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Digital Cropping. Decode your site – understand your yield

Hall 15, Stand G31


Following successful Smart Farming special shows at Agritechnica 2011 and 2013, this valuable look at how the latest technologies can be used to aid decision-making in agriculture returns again this year, but with a new, Digital Cropping label at Agritechnica 2015 in Hanover 8-14th November.

As the technology has moved on, there is now so much more to Smart Farming than simply using satellites to steer tractors or combines. We are now truly at the stage where digital records can be used to make the most important strategic decisions about how crops are managed.

Digital Cropping, as distinct from the traditional (analogue) farm notebook, where crop data was recorded and used to inform future growing plans, is the perfect tag for this new way of working. It is wholly aligned to the new world of “big data”, where decisions are taken in real time using the latest information about the crop. Working the “old” way can be likened to managing your business by looking in the rear-view mirror.

Lack of supporting tools

According to the head of the Digital Cropping special show, Dr. Klaus Erdle, in the past a large number of precision farming systems have been offered to farmers for collecting information about their farming operations, but there has been a lack of supporting tools to turn the pure data into sensible decisions or outcomes.

“Smart farming should help farmers make decisions to improve their production,” he says, “and software tools should support them by helping to interpret soil maps or crop data offered by satellite pictures or sensor data.

“Digital cropping is about closing the gap between information and implementation by offering solutions to support decisions for taking the right measures in crop management.”

In his introduction to the Smart Farming special show at Agritechnica 2013, Dr. Erdle made the point that precision farming was mainly about collecting information, but the next step of how to use the information was barely comprehensible to practical farmers.

“You could scan the field with a crop sensor to assess plant growth,” he says. “In some parts of the field the crop growth was compromised and sensors showed that nitrogen was missing at these specific sites. However, the sensors can only accurately predict a nitrogen deficit if all other nutrients (for example phosphate and potassium) are not missing. So, is applying more nitrogen really the answer?”

Analysing multiple information sources

Now, using a Digital Cropping approach that follows the big data ethos of analysing multiple sources of information – including soil maps, application maps of measures taken earlier in the year, yield maps of previous years and weather data combined – in a suitable software package, a farmer may discover that the sandy soil at specific sites does not support nitrogen uptake and drought might be the reason for poor crop growth.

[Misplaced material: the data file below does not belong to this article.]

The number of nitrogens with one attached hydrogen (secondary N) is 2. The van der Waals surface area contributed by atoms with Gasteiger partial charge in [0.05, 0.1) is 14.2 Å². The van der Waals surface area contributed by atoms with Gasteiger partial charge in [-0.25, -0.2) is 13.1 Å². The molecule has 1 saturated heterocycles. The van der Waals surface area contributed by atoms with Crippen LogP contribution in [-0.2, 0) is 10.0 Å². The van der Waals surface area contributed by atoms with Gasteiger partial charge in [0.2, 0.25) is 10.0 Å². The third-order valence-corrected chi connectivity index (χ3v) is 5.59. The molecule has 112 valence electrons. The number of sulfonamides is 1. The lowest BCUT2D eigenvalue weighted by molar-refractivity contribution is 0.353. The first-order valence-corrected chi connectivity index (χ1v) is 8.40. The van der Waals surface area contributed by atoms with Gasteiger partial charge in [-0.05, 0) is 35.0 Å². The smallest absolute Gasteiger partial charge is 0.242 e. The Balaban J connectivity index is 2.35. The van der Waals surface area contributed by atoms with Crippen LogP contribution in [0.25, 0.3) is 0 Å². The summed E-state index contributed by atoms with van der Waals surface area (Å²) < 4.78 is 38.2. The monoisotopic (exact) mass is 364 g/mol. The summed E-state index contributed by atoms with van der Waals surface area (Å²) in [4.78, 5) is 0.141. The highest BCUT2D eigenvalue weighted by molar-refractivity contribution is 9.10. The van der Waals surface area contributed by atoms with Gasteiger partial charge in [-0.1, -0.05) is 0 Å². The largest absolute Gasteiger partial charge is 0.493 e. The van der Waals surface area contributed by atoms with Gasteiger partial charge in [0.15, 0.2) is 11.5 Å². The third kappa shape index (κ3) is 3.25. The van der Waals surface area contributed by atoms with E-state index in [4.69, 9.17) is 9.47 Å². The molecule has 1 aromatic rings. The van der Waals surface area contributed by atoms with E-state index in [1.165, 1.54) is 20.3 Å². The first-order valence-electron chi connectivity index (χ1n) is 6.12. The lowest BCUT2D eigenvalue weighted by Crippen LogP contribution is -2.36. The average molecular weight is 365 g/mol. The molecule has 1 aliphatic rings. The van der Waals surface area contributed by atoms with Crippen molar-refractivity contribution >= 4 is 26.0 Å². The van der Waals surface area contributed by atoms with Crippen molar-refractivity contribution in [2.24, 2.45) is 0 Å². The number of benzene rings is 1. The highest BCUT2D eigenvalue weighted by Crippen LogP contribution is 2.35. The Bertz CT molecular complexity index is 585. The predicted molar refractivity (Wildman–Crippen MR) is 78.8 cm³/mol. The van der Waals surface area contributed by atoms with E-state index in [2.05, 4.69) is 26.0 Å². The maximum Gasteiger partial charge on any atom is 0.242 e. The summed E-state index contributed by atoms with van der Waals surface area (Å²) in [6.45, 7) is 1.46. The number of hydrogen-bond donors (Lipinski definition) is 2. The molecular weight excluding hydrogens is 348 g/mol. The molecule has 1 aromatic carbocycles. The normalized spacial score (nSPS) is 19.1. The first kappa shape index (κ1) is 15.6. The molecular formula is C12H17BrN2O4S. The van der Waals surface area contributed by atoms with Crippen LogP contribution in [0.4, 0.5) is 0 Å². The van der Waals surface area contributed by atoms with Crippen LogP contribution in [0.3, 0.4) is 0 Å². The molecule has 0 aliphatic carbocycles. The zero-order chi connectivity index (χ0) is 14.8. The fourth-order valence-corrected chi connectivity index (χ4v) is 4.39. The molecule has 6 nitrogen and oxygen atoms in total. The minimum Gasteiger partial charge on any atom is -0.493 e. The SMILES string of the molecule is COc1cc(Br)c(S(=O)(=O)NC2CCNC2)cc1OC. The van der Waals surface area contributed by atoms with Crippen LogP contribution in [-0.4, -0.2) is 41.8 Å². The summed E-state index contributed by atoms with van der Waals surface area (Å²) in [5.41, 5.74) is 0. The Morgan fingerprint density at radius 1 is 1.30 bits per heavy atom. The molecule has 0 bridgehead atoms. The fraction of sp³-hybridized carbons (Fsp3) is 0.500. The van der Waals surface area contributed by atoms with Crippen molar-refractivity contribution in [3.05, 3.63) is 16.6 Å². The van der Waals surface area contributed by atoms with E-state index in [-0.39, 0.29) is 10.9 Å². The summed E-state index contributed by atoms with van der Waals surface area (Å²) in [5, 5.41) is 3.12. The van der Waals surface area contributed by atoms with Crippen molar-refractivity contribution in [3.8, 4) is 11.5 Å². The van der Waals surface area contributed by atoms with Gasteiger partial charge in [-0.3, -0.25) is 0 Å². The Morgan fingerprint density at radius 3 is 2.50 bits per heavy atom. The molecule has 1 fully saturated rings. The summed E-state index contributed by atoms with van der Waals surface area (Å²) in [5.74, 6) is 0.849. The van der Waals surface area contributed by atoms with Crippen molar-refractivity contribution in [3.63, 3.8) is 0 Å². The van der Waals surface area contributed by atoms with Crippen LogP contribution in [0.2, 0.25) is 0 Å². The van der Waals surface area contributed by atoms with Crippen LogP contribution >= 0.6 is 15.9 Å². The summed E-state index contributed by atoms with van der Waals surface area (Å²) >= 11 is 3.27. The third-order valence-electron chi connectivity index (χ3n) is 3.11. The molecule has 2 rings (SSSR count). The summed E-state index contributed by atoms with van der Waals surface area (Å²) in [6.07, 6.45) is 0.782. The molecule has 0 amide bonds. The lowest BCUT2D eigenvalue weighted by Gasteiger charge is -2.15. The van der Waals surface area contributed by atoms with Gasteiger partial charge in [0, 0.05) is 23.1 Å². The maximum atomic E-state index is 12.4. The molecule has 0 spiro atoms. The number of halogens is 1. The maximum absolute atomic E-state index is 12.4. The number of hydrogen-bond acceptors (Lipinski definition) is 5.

“A decision might be made to decrease fertilizer input because even high input rates will not lead to high yields on this part of the field,” Dr. Erdle says. “By decreasing the nitrogen input, the farmer optimizes the input/output ratio and avoids ecologically harmful losses of fertilizer or pesticides.”

In the past five years, the idea of growing more food with shrinking resources has become much more important. Agriculture is now facing major challenges when it comes to increasing the production of raw materials, food and fodder in a sustainable way.

It is clear, therefore, that one of the most important prerequisites is the knowledge of the characteristics of the land that you have available for production. Only if you understand the soil quality, nutrient supply, water availability, yield potential and so on, can you establish an optimal crop stand optimised for the given conditions.

Solutions link and interpret data

Smart Farming now offers a number of electronic solutions for linking and interpreting data collected by precision farming systems. At Agritechnica 2015, the "Digital Cropping. Decode your site – understand your yield" Special feature will help farmers to choose the right system out of different technologies for data collection, and various approaches to combine and analyze the data to optimize their individual management system.

For farmers, contractors or consultants, the special feature offers a unique information platform to compare systems and offers at a single location. They will be able to evaluate and choose the optimal solution to use digital site information for their farming system.

The technologies on show will include: ground sensors; satellite data; soil sampling; forecast models; yield mapping; soil mapping; application cards; yield potential maps; and farm soil maps.

Take the opportunity to get in direct contact with the specialists at Agritechnica 2015.

Source: DLG